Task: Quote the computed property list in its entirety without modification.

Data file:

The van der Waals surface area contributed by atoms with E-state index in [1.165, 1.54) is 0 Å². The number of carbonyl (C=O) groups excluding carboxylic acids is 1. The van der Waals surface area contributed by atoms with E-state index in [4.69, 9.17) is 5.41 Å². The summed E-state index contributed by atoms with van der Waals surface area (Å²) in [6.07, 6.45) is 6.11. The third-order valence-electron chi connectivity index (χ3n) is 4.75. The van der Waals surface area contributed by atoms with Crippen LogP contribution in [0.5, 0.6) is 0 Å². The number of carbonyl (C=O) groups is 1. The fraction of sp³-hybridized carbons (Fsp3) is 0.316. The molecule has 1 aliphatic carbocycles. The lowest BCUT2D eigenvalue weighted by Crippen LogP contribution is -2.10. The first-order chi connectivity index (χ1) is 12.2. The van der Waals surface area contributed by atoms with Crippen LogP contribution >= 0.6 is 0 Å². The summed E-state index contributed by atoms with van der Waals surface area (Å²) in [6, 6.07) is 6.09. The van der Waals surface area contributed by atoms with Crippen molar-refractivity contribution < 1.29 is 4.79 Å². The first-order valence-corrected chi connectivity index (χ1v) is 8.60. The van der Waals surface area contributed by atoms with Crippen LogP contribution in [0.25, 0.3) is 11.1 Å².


The van der Waals surface area contributed by atoms with E-state index in [1.165, 1.54) is 0 Å². The number of carbonyl (C=O) groups excluding carboxylic acids is 1. The van der Waals surface area contributed by atoms with E-state index in [4.69, 9.17) is 5.41 Å². The summed E-state index contributed by atoms with van der Waals surface area (Å²) in [6.07, 6.45) is 6.11. The third-order valence-electron chi connectivity index (χ3n) is 4.75. The van der Waals surface area contributed by atoms with Crippen LogP contribution in [0.5, 0.6) is 0 Å². The number of carbonyl (C=O) groups is 1. The fraction of sp³-hybridized carbons (Fsp3) is 0.316. The molecule has 1 aliphatic carbocycles. The lowest BCUT2D eigenvalue weighted by Crippen LogP contribution is -2.10. The first-order chi connectivity index (χ1) is 12.2. The van der Waals surface area contributed by atoms with Crippen LogP contribution >= 0.6 is 0 Å². The summed E-state index contributed by atoms with van der Waals surface area (Å²) in [6, 6.07) is 6.09. The van der Waals surface area contributed by atoms with Crippen molar-refractivity contribution < 1.29 is 4.79 Å². The first-order valence-corrected chi connectivity index (χ1v) is 8.60. The van der Waals surface area contributed by atoms with Crippen LogP contribution in [0.25, 0.3) is 11.1 Å².